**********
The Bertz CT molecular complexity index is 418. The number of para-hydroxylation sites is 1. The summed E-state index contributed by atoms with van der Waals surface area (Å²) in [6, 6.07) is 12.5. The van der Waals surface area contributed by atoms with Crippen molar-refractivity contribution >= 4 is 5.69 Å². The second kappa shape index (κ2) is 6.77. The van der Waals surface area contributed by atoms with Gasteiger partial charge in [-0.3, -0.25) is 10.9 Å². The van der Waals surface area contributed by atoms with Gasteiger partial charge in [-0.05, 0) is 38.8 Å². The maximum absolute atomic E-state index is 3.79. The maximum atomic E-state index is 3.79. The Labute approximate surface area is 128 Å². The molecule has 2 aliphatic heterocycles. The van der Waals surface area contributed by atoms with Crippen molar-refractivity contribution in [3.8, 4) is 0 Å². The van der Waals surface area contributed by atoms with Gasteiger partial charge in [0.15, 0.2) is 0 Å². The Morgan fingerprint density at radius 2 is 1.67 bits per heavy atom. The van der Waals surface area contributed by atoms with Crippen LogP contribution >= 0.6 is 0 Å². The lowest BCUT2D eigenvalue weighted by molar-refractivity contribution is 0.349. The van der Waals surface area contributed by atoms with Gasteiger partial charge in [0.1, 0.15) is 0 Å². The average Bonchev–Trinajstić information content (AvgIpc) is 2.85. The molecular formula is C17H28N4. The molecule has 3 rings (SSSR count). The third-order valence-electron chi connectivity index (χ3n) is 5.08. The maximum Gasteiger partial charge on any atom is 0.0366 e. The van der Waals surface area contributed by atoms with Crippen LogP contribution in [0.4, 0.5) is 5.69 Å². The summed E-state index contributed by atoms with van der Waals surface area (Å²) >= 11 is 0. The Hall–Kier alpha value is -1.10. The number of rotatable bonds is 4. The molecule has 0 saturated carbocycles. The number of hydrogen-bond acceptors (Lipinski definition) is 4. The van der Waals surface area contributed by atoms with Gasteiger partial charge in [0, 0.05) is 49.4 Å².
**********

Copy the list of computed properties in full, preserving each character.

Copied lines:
The Bertz CT molecular complexity index is 418. The number of para-hydroxylation sites is 1. The summed E-state index contributed by atoms with van der Waals surface area (Å²) in [6, 6.07) is 12.5. The van der Waals surface area contributed by atoms with Crippen molar-refractivity contribution >= 4 is 5.69 Å². The second kappa shape index (κ2) is 6.77. The van der Waals surface area contributed by atoms with Gasteiger partial charge in [-0.3, -0.25) is 10.9 Å². The van der Waals surface area contributed by atoms with Gasteiger partial charge in [-0.05, 0) is 38.8 Å². The maximum absolute atomic E-state index is 3.79. The maximum atomic E-state index is 3.79. The Labute approximate surface area is 128 Å². The molecule has 2 aliphatic heterocycles. The van der Waals surface area contributed by atoms with Crippen molar-refractivity contribution in [3.8, 4) is 0 Å². The van der Waals surface area contributed by atoms with Gasteiger partial charge in [0.15, 0.2) is 0 Å². The Morgan fingerprint density at radius 2 is 1.67 bits per heavy atom. The van der Waals surface area contributed by atoms with Crippen LogP contribution >= 0.6 is 0 Å². The lowest BCUT2D eigenvalue weighted by molar-refractivity contribution is 0.349. The van der Waals surface area contributed by atoms with Gasteiger partial charge in [0.1, 0.15) is 0 Å². The average Bonchev–Trinajstić information content (AvgIpc) is 2.85. The molecular formula is C17H28N4. The molecule has 3 rings (SSSR count). The third-order valence-electron chi connectivity index (χ3n) is 5.08. The maximum Gasteiger partial charge on any atom is 0.0366 e. The van der Waals surface area contributed by atoms with Crippen LogP contribution in [0.4, 0.5) is 5.69 Å². The summed E-state index contributed by atoms with van der Waals surface area (Å²) >= 11 is 0. The Hall–Kier alpha value is -1.10. The number of rotatable bonds is 4. The molecule has 0 saturated carbocycles. The number of hydrogen-bond acceptors (Lipinski definition) is 4. The van der Waals surface area contributed by atoms with Gasteiger partial charge in [0, 0.05) is 49.4 Å².